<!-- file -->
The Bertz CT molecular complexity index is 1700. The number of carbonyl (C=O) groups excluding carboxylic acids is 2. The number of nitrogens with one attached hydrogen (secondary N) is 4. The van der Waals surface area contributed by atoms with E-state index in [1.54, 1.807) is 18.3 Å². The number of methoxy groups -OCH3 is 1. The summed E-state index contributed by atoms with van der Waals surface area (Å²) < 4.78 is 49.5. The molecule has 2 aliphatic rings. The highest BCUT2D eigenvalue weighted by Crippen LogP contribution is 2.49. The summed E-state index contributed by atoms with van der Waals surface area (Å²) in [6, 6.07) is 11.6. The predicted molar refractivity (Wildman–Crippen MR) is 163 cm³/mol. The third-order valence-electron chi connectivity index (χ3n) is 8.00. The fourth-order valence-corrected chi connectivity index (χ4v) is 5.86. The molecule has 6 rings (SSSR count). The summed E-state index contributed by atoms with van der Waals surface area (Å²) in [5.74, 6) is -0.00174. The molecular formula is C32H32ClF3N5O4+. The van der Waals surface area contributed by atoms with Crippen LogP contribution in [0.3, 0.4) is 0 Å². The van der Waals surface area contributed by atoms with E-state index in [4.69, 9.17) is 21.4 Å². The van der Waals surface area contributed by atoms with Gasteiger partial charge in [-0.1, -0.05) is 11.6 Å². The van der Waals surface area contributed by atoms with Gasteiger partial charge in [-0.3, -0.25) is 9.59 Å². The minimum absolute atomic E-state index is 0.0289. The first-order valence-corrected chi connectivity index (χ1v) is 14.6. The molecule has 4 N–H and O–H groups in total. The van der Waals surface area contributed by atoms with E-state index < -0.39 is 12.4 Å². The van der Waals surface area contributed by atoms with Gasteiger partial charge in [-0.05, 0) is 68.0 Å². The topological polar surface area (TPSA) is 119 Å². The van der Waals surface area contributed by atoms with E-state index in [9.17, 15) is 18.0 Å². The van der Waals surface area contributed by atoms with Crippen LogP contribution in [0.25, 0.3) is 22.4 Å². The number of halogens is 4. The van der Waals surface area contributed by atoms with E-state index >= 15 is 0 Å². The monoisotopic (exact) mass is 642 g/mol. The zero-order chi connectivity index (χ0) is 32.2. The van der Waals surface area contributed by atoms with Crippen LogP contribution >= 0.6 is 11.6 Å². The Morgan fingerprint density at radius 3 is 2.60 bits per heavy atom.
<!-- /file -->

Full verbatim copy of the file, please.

The Bertz CT molecular complexity index is 1700. The number of carbonyl (C=O) groups excluding carboxylic acids is 2. The number of nitrogens with one attached hydrogen (secondary N) is 4. The van der Waals surface area contributed by atoms with E-state index in [1.54, 1.807) is 18.3 Å². The number of methoxy groups -OCH3 is 1. The summed E-state index contributed by atoms with van der Waals surface area (Å²) < 4.78 is 49.5. The molecule has 2 aliphatic rings. The highest BCUT2D eigenvalue weighted by Crippen LogP contribution is 2.49. The summed E-state index contributed by atoms with van der Waals surface area (Å²) in [6, 6.07) is 11.6. The predicted molar refractivity (Wildman–Crippen MR) is 163 cm³/mol. The third-order valence-electron chi connectivity index (χ3n) is 8.00. The fourth-order valence-corrected chi connectivity index (χ4v) is 5.86. The molecule has 6 rings (SSSR count). The summed E-state index contributed by atoms with van der Waals surface area (Å²) in [5.74, 6) is -0.00174. The molecular formula is C32H32ClF3N5O4+. The van der Waals surface area contributed by atoms with Crippen LogP contribution in [0.3, 0.4) is 0 Å². The van der Waals surface area contributed by atoms with E-state index in [4.69, 9.17) is 21.4 Å². The van der Waals surface area contributed by atoms with Gasteiger partial charge in [-0.1, -0.05) is 11.6 Å². The van der Waals surface area contributed by atoms with Gasteiger partial charge in [-0.3, -0.25) is 9.59 Å². The minimum absolute atomic E-state index is 0.0289. The first-order valence-corrected chi connectivity index (χ1v) is 14.6. The molecule has 4 N–H and O–H groups in total. The van der Waals surface area contributed by atoms with E-state index < -0.39 is 12.4 Å². The van der Waals surface area contributed by atoms with Gasteiger partial charge in [-0.05, 0) is 68.0 Å². The topological polar surface area (TPSA) is 119 Å². The van der Waals surface area contributed by atoms with E-state index in [9.17, 15) is 18.0 Å². The van der Waals surface area contributed by atoms with Crippen LogP contribution in [0.25, 0.3) is 22.4 Å². The number of halogens is 4. The van der Waals surface area contributed by atoms with E-state index >= 15 is 0 Å². The monoisotopic (exact) mass is 642 g/mol. The zero-order chi connectivity index (χ0) is 32.2. The van der Waals surface area contributed by atoms with Crippen LogP contribution >= 0.6 is 11.6 Å². The Morgan fingerprint density at radius 3 is 2.60 bits per heavy atom.